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Let’s set the record straight right at the top – Karo syrup IS corn syrup. What it ISN’T is high fructose corn syrup. Confusing? Yes. But simply put, there are good sugars, not-so-good sugars, sugars we have to live with if we want our foods to taste good, and sugars that are absolutely NOT GOOD for us. And a little bit of each has most likely found its way into your diet, and your body, during your lifetime. Moderation is the key when ingesting the good, the bad and the ugly, especially when it comes to that holiday pecan pie staring you in the face.

The Science Behind Corn Syrup

Corn syrup, the result of corn milled into a syrup, is used to sweeten foods. Food manufacturers use the syrup instead of sucrose-based processed sugar from cane or beets because it’s cheaper. It’s also the ingredient that brings people back to a product time and time again, especially children who love sweetness in their foods.

There are two types of corn syrup: pure corn syrup, which is 100% glucose, and high fructose corn syrup, which has had a high proportion of its glucose converted to fructose. And here is where the differences become confusing.

Table sugar, known scientifically as sucrose, contains 50% glucose, the energy source for your body, and 50% fructose. While the liver can process glucose, it needs to massage the fructose before it can be digested, putting undue pressure on the liver. Fructose = bad sugar, hence the warnings on food labels for products touting, “No High Fructose Corn Syrup” or “No HFCS.”

Karo Syrup ‒ Beyond Corn Syrup

So, how can Karo syrup, a corn syrup, bill itself as having “No HFCS?” It’s in the processing‒ or lack of processing, that is. Karo syrup hasn’t been tinkered with enzymatically. Once the cornstarch has been milled and liquefied, it’s then clarified and bottled. Karo Light is made of light corn syrup, salt and vanilla, while the dark version contains caramel flavoring and coloring, plus salt and refiners syrup in addition to dark corn syrup.

Read the Labels

You may be surprised at the amount of food in your refrigerator or pantry that contains HFCS. Ketchup; jams and jellies; cereals, especially those aimed at the children’s market; candy; salad dressings; junk food and colas all list high fructose corn syrup on their ingredients labels. In moderation, ingesting small amounts of HFCS isn’t dangerous. But a daily diet of it just may lead to disastrous health results.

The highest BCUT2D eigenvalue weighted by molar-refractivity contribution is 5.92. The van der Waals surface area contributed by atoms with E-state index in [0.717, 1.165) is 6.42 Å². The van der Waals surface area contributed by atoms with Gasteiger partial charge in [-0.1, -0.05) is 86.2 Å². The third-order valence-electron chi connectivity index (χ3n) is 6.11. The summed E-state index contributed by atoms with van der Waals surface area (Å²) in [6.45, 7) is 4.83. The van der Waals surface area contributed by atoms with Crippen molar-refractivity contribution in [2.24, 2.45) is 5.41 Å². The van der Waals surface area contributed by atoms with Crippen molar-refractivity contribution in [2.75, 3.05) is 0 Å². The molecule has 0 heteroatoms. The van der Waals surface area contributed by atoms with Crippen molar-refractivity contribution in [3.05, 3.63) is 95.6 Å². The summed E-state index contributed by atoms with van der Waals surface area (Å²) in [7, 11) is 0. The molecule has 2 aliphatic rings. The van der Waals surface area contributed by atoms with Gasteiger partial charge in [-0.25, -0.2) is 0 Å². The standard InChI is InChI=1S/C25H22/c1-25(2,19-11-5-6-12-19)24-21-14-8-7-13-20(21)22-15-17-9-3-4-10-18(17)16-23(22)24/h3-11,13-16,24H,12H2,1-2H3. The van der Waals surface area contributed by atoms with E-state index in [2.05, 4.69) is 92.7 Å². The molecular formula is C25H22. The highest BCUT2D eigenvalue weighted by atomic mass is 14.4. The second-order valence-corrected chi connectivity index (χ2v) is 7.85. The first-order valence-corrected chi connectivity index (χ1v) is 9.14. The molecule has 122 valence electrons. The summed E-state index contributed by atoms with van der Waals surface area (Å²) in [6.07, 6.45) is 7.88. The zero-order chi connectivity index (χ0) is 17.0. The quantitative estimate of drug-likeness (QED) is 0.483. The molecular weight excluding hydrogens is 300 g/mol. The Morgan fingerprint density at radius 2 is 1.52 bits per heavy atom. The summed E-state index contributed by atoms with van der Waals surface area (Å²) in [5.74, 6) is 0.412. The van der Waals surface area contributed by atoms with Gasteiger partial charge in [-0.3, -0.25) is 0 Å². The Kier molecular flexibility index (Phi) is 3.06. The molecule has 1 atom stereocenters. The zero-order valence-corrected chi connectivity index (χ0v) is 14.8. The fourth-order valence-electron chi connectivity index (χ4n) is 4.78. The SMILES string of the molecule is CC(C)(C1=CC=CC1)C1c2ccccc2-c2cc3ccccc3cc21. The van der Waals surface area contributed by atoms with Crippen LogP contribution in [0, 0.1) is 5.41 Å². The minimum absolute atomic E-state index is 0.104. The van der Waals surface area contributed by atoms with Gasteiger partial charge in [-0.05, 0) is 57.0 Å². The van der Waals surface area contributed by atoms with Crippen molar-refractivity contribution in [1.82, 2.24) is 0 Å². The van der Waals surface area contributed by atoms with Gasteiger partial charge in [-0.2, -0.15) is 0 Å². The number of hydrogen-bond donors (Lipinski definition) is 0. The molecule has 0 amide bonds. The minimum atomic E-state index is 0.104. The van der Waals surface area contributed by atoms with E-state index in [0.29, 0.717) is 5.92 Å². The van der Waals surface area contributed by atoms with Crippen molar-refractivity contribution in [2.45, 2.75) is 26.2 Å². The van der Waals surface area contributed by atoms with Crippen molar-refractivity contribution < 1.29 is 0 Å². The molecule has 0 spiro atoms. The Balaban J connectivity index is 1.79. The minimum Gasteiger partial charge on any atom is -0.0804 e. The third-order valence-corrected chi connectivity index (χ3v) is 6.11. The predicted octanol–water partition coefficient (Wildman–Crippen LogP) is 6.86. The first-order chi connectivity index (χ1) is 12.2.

Make Your Own Sugar Syrup

A simple syrup can easily substitute for corn syrup in recipes, and it’s easy to make. It also doesn’t use corn, and when you think of it, commercial corn syrup doesn’t taste like corn, so yours won’t miss the corn starch ingredient.

Simple Syrup Recipe

Total Time: 20 minutes | Servings: 2 cups

Ingredients:

  • 2 cups white or fine-ground sugar
  • 3/4 cup water
  • 1/4 teaspoon cream of tartar
  • Pinch of salt

Directions:

  1. In a large saucepan over medium heat, combine all the ingredients and bring them to a boil, stirring constantly.
  2. Once boiling, reduce the heat to a simmer. 
  3. Using a rubber spatula, scrape sugar granules from the sides of the saucepan. 
  4. Cover and reduce the heat to simmer for 3 minutes.
  5. Uncover and continue to simmer until the mixture becomes thick.
  6. Remove from heat, cool, cover and store for up to two months.

Add a vanilla bean, vanilla extract or molasses to darken your sugar syrup and to add another dimension to your syrup.

About the Author

Jann Seal

My seventh grade English teacher didn't realize what she was unleashing when she called me her "writer," but the word crept into my brain. I DID become a writer. Of advertising copy, dialogue and long-term story for several network soap operas, magazine articles and high-calorie contents for the cookbook: Cooking: It AIn't Rocket Science, a bestseller on Amazon! When I'm not writing, I'm cooking!